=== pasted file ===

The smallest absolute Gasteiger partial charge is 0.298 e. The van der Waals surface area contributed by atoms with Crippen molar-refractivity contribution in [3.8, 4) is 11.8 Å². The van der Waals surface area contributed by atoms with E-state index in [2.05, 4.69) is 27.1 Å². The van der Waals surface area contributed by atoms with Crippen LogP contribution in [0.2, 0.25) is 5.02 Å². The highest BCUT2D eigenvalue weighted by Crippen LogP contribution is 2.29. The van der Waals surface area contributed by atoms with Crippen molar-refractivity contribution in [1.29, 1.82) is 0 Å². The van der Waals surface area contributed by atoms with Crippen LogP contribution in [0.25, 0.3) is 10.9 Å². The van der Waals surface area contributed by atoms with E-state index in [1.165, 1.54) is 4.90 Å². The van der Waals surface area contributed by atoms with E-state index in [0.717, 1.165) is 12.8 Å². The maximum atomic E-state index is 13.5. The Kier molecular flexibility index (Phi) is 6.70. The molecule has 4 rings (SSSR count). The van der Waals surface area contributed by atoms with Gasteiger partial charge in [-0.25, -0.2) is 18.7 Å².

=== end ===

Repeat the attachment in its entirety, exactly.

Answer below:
The smallest absolute Gasteiger partial charge is 0.298 e. The van der Waals surface area contributed by atoms with Crippen molar-refractivity contribution in [3.8, 4) is 11.8 Å². The van der Waals surface area contributed by atoms with E-state index in [2.05, 4.69) is 27.1 Å². The van der Waals surface area contributed by atoms with Crippen LogP contribution in [0.2, 0.25) is 5.02 Å². The highest BCUT2D eigenvalue weighted by Crippen LogP contribution is 2.29. The van der Waals surface area contributed by atoms with Crippen molar-refractivity contribution in [1.29, 1.82) is 0 Å². The van der Waals surface area contributed by atoms with Crippen LogP contribution in [0.25, 0.3) is 10.9 Å². The van der Waals surface area contributed by atoms with E-state index in [1.165, 1.54) is 4.90 Å². The van der Waals surface area contributed by atoms with E-state index in [0.717, 1.165) is 12.8 Å². The maximum atomic E-state index is 13.5. The Kier molecular flexibility index (Phi) is 6.70. The molecule has 4 rings (SSSR count). The van der Waals surface area contributed by atoms with Gasteiger partial charge in [-0.25, -0.2) is 18.7 Å².